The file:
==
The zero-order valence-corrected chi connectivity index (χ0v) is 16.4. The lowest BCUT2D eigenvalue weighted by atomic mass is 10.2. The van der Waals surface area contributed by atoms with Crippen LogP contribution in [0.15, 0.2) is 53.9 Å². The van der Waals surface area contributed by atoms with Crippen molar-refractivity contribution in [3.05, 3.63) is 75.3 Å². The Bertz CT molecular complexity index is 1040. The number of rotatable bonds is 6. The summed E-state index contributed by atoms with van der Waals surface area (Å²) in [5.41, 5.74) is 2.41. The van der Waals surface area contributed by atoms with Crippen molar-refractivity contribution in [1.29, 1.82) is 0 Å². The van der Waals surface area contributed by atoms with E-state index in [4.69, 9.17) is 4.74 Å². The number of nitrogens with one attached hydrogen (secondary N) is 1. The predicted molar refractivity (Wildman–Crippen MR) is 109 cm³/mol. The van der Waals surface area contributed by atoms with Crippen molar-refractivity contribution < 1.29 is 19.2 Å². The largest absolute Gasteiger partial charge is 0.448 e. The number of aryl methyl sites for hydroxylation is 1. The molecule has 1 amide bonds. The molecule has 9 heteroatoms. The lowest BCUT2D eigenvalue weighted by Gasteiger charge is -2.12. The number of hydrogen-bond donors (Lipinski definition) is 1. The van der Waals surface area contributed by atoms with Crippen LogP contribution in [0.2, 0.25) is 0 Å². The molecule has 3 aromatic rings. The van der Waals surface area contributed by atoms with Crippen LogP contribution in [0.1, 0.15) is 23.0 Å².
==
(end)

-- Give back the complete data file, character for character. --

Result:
The zero-order valence-corrected chi connectivity index (χ0v) is 16.4. The lowest BCUT2D eigenvalue weighted by atomic mass is 10.2. The van der Waals surface area contributed by atoms with Crippen LogP contribution in [0.15, 0.2) is 53.9 Å². The van der Waals surface area contributed by atoms with Crippen molar-refractivity contribution in [3.05, 3.63) is 75.3 Å². The Bertz CT molecular complexity index is 1040. The number of rotatable bonds is 6. The summed E-state index contributed by atoms with van der Waals surface area (Å²) in [5.41, 5.74) is 2.41. The van der Waals surface area contributed by atoms with Crippen molar-refractivity contribution in [1.29, 1.82) is 0 Å². The van der Waals surface area contributed by atoms with E-state index in [4.69, 9.17) is 4.74 Å². The number of nitrogens with one attached hydrogen (secondary N) is 1. The predicted molar refractivity (Wildman–Crippen MR) is 109 cm³/mol. The van der Waals surface area contributed by atoms with Crippen molar-refractivity contribution < 1.29 is 19.2 Å². The largest absolute Gasteiger partial charge is 0.448 e. The number of aryl methyl sites for hydroxylation is 1. The molecule has 1 amide bonds. The molecule has 9 heteroatoms. The lowest BCUT2D eigenvalue weighted by Gasteiger charge is -2.12. The number of hydrogen-bond donors (Lipinski definition) is 1. The van der Waals surface area contributed by atoms with Crippen LogP contribution in [0.2, 0.25) is 0 Å². The molecule has 3 aromatic rings. The van der Waals surface area contributed by atoms with Crippen LogP contribution in [0.1, 0.15) is 23.0 Å².